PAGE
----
Are Courts Ready for Some Serious Games?

On a recent flight, I sat next to Robert Hone, creative director of Red Hill Studios in Larkspur, California. He was on his way to the Serious Games Summit held October 30 and 31 in Washington, D.C. The summit, Hone explained, brings together game developers, buyers, and industry professionals to exchange ideas and advance the state of the art of serious games for government, professional training, education, healthcare, military, science, and social change. Hone, it turns out, designs serious games for a living. We talked about serious games for court managers.

Serious games (SGs), according to Wikipedia, are “computer and video games that are intended to not only entertain users, but have additional purposes such as education and training.” The term serious games came into wide use in 2002 when the Woodrow Wilson International Center for Scholars in Washington D.C. launched the Serious Games Initiative to encourage the development of games that address policy and management issues. The development of on-line multi-player gaming such as Second Life has heightened interest in serious games.
While serious games can be considered a kind of entertainment, their main goal is not fun and playability. Most are designed to elicit socially relevant behavior, which distinguishes them from commercial entertainment games. Another attribute that distinguishes serious games from educational videos is that “you can win and lose a serious game,” Hone explained.

Advantages of Serious Games

A serious game may have the look and feel of a video game, but it is actually a simulation of real events or processes. While the largest users of serious games are the U.S. Government and medical professionals, other public and private sectors increasingly are recognizing the benefits of simulations in serious games. One advantage is cost. Video and computer game developers are skilled at quickly creating games that simulate real conditions. According to Wikipedia, the costs of specialized hardware and media for serious games are low. Traditional simulators usually cost millions to develop and to deploy. Serious games are designed to run on personal computers or vide game consoles and require nothing more than a DVD or even a single CD-ROM.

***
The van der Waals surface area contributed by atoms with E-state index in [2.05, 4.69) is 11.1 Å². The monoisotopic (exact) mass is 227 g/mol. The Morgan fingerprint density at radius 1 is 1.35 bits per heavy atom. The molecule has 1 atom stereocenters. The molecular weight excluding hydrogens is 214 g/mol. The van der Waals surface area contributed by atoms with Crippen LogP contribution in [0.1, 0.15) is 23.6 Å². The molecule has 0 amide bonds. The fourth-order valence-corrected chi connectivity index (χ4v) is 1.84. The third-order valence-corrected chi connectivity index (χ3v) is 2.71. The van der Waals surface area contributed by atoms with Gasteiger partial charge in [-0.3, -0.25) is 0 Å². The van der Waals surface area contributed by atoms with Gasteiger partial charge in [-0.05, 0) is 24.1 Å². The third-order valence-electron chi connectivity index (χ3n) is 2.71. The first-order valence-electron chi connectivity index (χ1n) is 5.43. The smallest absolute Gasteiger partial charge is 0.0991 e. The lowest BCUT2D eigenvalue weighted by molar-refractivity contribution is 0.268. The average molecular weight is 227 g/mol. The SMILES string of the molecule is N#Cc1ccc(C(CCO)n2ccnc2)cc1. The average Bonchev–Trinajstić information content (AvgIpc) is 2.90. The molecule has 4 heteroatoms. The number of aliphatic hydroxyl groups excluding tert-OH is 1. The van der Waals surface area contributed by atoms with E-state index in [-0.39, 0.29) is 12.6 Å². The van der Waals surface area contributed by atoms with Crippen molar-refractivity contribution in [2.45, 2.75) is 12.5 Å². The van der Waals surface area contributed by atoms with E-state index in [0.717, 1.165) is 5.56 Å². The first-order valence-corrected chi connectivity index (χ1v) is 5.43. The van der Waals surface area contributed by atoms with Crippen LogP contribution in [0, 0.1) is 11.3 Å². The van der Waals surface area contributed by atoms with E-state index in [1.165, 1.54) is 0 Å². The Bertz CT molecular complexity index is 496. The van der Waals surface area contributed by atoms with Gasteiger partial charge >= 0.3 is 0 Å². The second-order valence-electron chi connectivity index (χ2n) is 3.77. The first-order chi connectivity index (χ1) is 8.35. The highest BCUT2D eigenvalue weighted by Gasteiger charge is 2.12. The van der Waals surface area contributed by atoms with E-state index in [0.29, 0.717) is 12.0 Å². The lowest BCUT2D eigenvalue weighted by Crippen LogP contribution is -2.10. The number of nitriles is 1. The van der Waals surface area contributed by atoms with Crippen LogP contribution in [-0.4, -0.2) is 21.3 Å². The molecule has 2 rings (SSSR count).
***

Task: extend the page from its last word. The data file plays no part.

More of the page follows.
Another advantage of serious games lies in their ability to engage and entertain users, increasing motivation to play repeatedly. Because their livelihood depends on it, game developers are adept at making serious games fun. In their simulation of real events and processes, they are accustomed to injecting entertainment into their applications.

Social Impact Games

Among the 50+ serious games and developers listed by Wikipedia are the following:

  • Darfur is Dying (Internet) An online game by mtvU that simulates life in a Darfur refugee camp.
  • 3rd World Farmer An online simulation game where the player gets to experience the hardships of 3rd World Farming.
  • Eduteams (PC) An immersive team-based software package built to ensure effective development of core and enterprise skills for young people, developed by TPLD.
  • Infiniteams (PC) Multi player real time strategy game, which focuses on leadership development and team building, developed by TPLD.
  • LegSim: Legislative Simulation (Internet) Web-based virtual legislature used in college and high school government and civics courses.
  • Real Lives 2004 (Microsoft Windows): Life simulation that gives players the opportunity to learn how people really live in other countries.
Justice Delayed – The Game
“What would it take to develop a serious game for courts?” I asked Hone. We imagined “Justice Delayed,” a serious game that would simulate conditions of delays and related problems in case processing defined by performance data from the case processing measures of the CourTools. Related conditions and data from a court’s justice system partners – jail overcrowding and increased volume and costs of witness notification by the prosecutor – would provide additional events, processes and data to complicate a simulation.
Game players would make certain assumptions about conditions and be armed with tools and techniques in the form of good caseflow management principles and processes. They may take various roles – a judge, a court administrator, a director of a court program or service (e.g., interpretation), and external stakeholders such as jail administrator, defense attorney and prosecutor. Winning and losing would be defined by the outcomes of the CourTools and related measures.
Excluding distribution costs, which I said might be borne by national and state court organizations, Hone said that “Justice Delayed” could be done for $100,000 - $300,000. He sounded interested.
For the latest posts and archives of Made2Measure click here.
© Copyright CourtMetrics 2006. All rights reserved.

Popular posts from this blog

A Logic Model of Performance Inputs, Outputs and Outcomes

Q & A: Outcome vs. Measure vs. Target vs. Standard

Top 10 Reasons for Performance Measurement